The NYT’s media columnist and Nate Silver have an entertaining spat; Safer announces retirement
Morning Brief: With FiveThirtyEight now an ESPN brand, the NYT’s media columnist goes out of his way to criticize data journalism, sparking a tit-for-tat debate between former colleagues
Pass the popcorn, The New York Times and Nate Silver are throwing around incriminations. This should be as entertaining as a Donald Trump rally – though without the nicknames, I suppose. I don’t expect Nate Silver to start calling media columnist Jim Rutenberg ‘Lyin’ Jim” or for Nate Silver’s average for correct predictions to be described as being ‘below the Mendoza line’.
At issue is a column written by Rutenberg that examined the fact that many in the media dismissed the chances that Trump could win the Republican nomination despite generally leading in the polls.
“Wrong, wrong, wrong — to the very end, we got it wrong,” Rutenberg starts his column.
What follows is a run through the various predictions made by the media regarding Trump’s chances at winning, pointing several times to former Times staffer Nate Silver, who last cycle brought both his FiveEightyEight brand to the paper, as well as his traffic. During the 2012 cycle, his FiveThirtyEight columns was claimed to have driven the lion’s share of web traffic from readers searching for political news, so his leaving for ESPN is a bit of a sore spot. In response, Silver used the weekly FiveThirtyEight podcast to respond.
“How did a demagog win a major party nomination?” Silver at first asks.
“A lot of chickens have come home to roost,” Silver said about both the election, and the public’s attitude towards the media. “First, check your own bed and see if it’s in order.” He then proclaims that “data journalism is going to triumph in the end,” as if it were a contest.
Bill Wyman of the Columbia Journal Review has a good article on the who said what about whom aspect of the finger pointing.
From my perspective Nate Silver comes across as thin-skinned. Rutenberg appears to go after the sort of data journalism that Silver represents, advocating for less predictions and more reporting, but he was also talking about the way some sites, like The Huffington Post, covered the primaries as entertainment. I think that is fair, up to a point.
But it is also highly unfair in other regards, and misses something.
In case you missed it, Silver made several predictions early in the cycle that famously came back to haunt him, severely underestimating the chances that Trump would or could win the nomination. At one point putting a two percent chance of him winning the nomination, and at another stage saying it was five percent.
Yep, he got it wrong.
But that is what Nate Silver is paid to do – talk data, probability and the like. So, to point to Silver and say his brand of data journalism is no substitute for good old fashioned “show leather” reporting is not only silly, but misses the whole point of data journalism. Talking to voters individually may help you understand the numbers, but unless you spend 24 hours a day doing it you won’t be gathering the numbers,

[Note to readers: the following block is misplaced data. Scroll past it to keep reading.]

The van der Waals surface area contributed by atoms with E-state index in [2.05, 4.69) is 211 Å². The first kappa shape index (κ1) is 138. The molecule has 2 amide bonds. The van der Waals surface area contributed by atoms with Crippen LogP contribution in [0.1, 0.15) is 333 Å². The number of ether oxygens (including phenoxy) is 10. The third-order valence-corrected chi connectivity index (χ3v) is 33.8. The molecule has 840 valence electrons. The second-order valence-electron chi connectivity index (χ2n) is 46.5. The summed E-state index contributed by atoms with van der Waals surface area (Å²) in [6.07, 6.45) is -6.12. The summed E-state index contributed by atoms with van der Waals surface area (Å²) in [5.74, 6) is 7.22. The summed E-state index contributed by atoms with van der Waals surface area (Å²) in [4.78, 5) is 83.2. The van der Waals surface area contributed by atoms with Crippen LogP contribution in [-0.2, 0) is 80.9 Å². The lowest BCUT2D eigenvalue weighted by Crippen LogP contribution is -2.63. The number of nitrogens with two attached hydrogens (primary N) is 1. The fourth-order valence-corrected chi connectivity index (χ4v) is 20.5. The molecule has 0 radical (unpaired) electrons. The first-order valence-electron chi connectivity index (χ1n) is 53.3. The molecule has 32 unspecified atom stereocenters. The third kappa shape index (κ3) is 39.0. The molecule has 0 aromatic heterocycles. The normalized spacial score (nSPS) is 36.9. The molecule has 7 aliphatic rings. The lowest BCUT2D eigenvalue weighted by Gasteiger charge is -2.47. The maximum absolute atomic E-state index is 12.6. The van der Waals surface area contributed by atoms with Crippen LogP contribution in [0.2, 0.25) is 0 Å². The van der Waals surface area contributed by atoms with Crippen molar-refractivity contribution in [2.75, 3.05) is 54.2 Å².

On the other hand, Silver seems to be like the .300 hitter who gets upset when someone points out he didn’t get a hit during one at bat. If you are going to make predictions be prepared to be called out when you are wrong (talk to William Kristol about this).
In the end, Silver’s problem wasn’t that he was wrong, but that he appeared to be looking at the media back last fall and reacting to all the coverage Trump was getting, all the airtime he was receiving, and trying to counterbalance it. To do so, Silver went beyond the numbers and got lost.
As for the NYT’s attitude towards Silver, well, let the numbers tell the story. How many times has the paper relied on its sources and in the end been burned? That is probably what made Silver lash out more than anything, that the NYT’s media columnist would look outward when questioning the media, rather than inward. But that is not Rutenberg’s job, that was Margaret Sullivan’s – and like Silver, she has left for another media company, in this case The Washington Post.
The Washington Post joined the Chicago Cubs bandwagon yesterday when Neil Greenberg penned a column headlined Cubs look every bit like the World Series favorite. Great timing, the Cubs went out yesterday and lost a doubleheader to the Padres.
What was that about predictions again?
Yesterday, CBS announced that Morley Safer, the longest-serving correspondent on 60 Minutes, would be retiring. He is 84. Safer was born in Toronto, Canada and began his career with the Canadian Broadcasting Corporation joining CBS News in 1964.
His final show for 60 Minutes will feature an hour-long segment on his career at the news show.
“After more than 50 years of broadcasting on CBS News and 60 Minutes, I have decided to retire. It’s been a wonderful run, but the time has come to say goodbye to all of my friends at CBS and the dozens of people who kept me on the air,” Safer said in a statement released by CBS.